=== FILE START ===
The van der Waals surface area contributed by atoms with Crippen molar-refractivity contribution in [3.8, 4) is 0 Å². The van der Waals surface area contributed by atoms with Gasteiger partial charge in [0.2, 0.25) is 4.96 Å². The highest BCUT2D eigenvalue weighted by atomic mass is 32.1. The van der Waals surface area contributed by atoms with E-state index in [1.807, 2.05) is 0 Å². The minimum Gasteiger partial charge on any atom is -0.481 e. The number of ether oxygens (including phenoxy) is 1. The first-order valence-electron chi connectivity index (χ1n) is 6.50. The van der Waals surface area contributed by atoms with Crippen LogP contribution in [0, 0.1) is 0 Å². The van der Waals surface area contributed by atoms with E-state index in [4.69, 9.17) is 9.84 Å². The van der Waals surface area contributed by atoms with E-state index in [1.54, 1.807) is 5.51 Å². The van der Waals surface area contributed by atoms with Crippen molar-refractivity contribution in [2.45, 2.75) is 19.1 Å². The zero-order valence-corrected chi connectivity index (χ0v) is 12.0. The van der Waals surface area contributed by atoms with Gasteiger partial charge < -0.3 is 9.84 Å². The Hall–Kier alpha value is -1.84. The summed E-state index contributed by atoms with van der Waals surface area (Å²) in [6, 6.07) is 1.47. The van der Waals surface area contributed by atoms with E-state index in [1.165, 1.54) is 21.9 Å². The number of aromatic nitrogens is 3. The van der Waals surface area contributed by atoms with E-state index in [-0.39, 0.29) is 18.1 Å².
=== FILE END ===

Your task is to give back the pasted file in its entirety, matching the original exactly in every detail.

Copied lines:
The van der Waals surface area contributed by atoms with Crippen molar-refractivity contribution in [3.8, 4) is 0 Å². The van der Waals surface area contributed by atoms with Gasteiger partial charge in [0.2, 0.25) is 4.96 Å². The highest BCUT2D eigenvalue weighted by atomic mass is 32.1. The van der Waals surface area contributed by atoms with E-state index in [1.807, 2.05) is 0 Å². The minimum Gasteiger partial charge on any atom is -0.481 e. The number of ether oxygens (including phenoxy) is 1. The first-order valence-electron chi connectivity index (χ1n) is 6.50. The van der Waals surface area contributed by atoms with Crippen LogP contribution in [0, 0.1) is 0 Å². The van der Waals surface area contributed by atoms with E-state index in [4.69, 9.17) is 9.84 Å². The van der Waals surface area contributed by atoms with E-state index in [1.54, 1.807) is 5.51 Å². The van der Waals surface area contributed by atoms with Crippen molar-refractivity contribution in [2.45, 2.75) is 19.1 Å². The zero-order valence-corrected chi connectivity index (χ0v) is 12.0. The van der Waals surface area contributed by atoms with Gasteiger partial charge < -0.3 is 9.84 Å². The Hall–Kier alpha value is -1.84. The summed E-state index contributed by atoms with van der Waals surface area (Å²) in [6, 6.07) is 1.47. The van der Waals surface area contributed by atoms with E-state index in [1.165, 1.54) is 21.9 Å². The number of aromatic nitrogens is 3. The van der Waals surface area contributed by atoms with E-state index in [-0.39, 0.29) is 18.1 Å².